Dan Maes releases documents about his firing as Liberal, Kansas, cop: Can this possibly help?

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Maes's appeal letter to the city manager -- supplemented in the latest info dump by documents confirming his suspension and dismissal, plus one defining disciplinary action -- is on view in its entirety below. It's a three-page doozy in which Maes defended himself against Kistner's accusations in feisty fashion. Among its statements:

• While Maes didn't know the Andrade family was involved in illegal gambling, he did realize Dee's brother seemed to do "alot [sic] of betting."

• He shared this factoid about his future brother-in-law's activities with the sergeant of detectives but was told "this department did not pursue such operations." The officer "belittled and ignored" his efforts.

• After hearing a report about a bookmaking operation on a police radio that presumably pertained to the Andrades, Maes reached out to another cop. Then he spoke with his superiors and a KBI agent, who allegedly asked for a heads-up if he decided to tell Dee about the investigation. After all, the bureau "had not made the decision whether to pursue" the case, and if Maes shared details with Dee, the agent might choose to concentrate on other matters.

• Six months later, Dee confronted him about a possible investigation, and he fessed up to "the most important and beloved person in my life" as "a gesture of love" following the dictates given him by the KBI agent.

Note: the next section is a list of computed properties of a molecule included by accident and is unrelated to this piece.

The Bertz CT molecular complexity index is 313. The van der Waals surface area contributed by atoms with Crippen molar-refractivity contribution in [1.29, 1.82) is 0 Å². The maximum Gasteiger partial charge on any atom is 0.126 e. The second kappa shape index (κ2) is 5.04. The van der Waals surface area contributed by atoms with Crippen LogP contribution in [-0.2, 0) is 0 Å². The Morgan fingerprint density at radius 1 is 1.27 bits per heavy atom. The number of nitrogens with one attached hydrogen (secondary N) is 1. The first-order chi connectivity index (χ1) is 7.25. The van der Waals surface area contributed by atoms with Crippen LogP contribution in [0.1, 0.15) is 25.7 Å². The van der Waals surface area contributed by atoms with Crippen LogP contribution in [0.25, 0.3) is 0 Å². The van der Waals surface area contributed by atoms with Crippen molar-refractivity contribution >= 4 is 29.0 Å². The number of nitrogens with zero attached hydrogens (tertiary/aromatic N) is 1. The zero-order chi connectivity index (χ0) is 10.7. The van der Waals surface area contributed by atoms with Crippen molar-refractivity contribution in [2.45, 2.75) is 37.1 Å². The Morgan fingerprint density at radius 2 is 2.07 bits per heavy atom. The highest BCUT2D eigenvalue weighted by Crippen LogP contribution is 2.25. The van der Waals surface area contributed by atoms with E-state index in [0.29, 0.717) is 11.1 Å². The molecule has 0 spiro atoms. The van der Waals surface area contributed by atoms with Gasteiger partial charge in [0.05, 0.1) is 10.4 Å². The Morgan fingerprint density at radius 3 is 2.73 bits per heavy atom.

• Subsequent statements made to one of Dee's family members didn't reveal anything substantial about the investigation, he maintained. Rather, they were "personal threats to instill in him the fact that I would not tolerate his rudeness or insensitivity to myself and my fiance [sic]."

• Maes insisted that the individuals involved in criminal activities weren't his friends. Instead, they were acquaintances he knew only because they were related to Dee. His only misconduct, then, was sharing "the pressures and anxieties of a complex investigation with the most important person in my life."

An impassioned argument, albeit one that didn't sway city manager Morris in the slightest.

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Michael Roberts has written for Westword since October 1990, serving stints as music editor and media columnist. He currently covers everything from breaking news and politics to sports and stories that defy categorization.
Contact: Michael Roberts